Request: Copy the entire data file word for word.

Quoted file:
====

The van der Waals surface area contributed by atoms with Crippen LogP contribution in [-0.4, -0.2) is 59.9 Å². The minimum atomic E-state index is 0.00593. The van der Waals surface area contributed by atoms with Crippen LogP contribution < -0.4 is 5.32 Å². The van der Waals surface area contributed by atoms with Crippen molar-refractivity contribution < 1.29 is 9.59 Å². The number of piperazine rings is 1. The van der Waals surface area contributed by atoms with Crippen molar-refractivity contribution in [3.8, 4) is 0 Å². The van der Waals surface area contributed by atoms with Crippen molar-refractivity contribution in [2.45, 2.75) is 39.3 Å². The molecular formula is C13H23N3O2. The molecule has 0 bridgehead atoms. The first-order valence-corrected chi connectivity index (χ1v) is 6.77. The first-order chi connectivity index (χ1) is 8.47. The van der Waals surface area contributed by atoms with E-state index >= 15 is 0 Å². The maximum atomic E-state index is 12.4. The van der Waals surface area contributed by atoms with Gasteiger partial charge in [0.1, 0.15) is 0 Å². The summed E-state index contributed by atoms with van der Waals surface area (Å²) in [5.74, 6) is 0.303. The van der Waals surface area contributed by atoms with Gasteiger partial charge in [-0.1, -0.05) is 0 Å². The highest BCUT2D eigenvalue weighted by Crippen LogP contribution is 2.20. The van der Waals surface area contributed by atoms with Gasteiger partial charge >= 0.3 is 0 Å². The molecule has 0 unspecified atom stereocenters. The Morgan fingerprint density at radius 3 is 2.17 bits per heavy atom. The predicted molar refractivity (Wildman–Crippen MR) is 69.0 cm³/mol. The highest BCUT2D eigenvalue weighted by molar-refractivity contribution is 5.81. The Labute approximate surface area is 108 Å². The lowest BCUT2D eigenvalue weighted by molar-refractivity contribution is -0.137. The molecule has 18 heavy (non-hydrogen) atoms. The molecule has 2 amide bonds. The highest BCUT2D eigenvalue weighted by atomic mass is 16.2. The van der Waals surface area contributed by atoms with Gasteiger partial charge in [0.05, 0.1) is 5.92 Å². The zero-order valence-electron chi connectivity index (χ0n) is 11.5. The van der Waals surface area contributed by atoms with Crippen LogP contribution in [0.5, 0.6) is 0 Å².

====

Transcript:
The van der Waals surface area contributed by atoms with Crippen LogP contribution in [-0.4, -0.2) is 59.9 Å². The minimum atomic E-state index is 0.00593. The van der Waals surface area contributed by atoms with Crippen LogP contribution < -0.4 is 5.32 Å². The van der Waals surface area contributed by atoms with Crippen molar-refractivity contribution < 1.29 is 9.59 Å². The number of piperazine rings is 1. The van der Waals surface area contributed by atoms with Crippen molar-refractivity contribution in [3.8, 4) is 0 Å². The van der Waals surface area contributed by atoms with Crippen molar-refractivity contribution in [2.45, 2.75) is 39.3 Å². The molecular formula is C13H23N3O2. The molecule has 0 bridgehead atoms. The first-order valence-corrected chi connectivity index (χ1v) is 6.77. The first-order chi connectivity index (χ1) is 8.47. The van der Waals surface area contributed by atoms with E-state index >= 15 is 0 Å². The maximum atomic E-state index is 12.4. The van der Waals surface area contributed by atoms with Gasteiger partial charge in [0.1, 0.15) is 0 Å². The summed E-state index contributed by atoms with van der Waals surface area (Å²) in [5.74, 6) is 0.303. The van der Waals surface area contributed by atoms with Gasteiger partial charge in [-0.1, -0.05) is 0 Å². The highest BCUT2D eigenvalue weighted by Crippen LogP contribution is 2.20. The van der Waals surface area contributed by atoms with Gasteiger partial charge >= 0.3 is 0 Å². The molecule has 0 unspecified atom stereocenters. The Morgan fingerprint density at radius 3 is 2.17 bits per heavy atom. The predicted molar refractivity (Wildman–Crippen MR) is 69.0 cm³/mol. The highest BCUT2D eigenvalue weighted by molar-refractivity contribution is 5.81. The Labute approximate surface area is 108 Å². The lowest BCUT2D eigenvalue weighted by molar-refractivity contribution is -0.137. The molecule has 18 heavy (non-hydrogen) atoms. The molecule has 2 amide bonds. The highest BCUT2D eigenvalue weighted by atomic mass is 16.2. The van der Waals surface area contributed by atoms with Gasteiger partial charge in [0.05, 0.1) is 5.92 Å². The zero-order valence-electron chi connectivity index (χ0n) is 11.5. The van der Waals surface area contributed by atoms with Crippen LogP contribution in [0.5, 0.6) is 0 Å².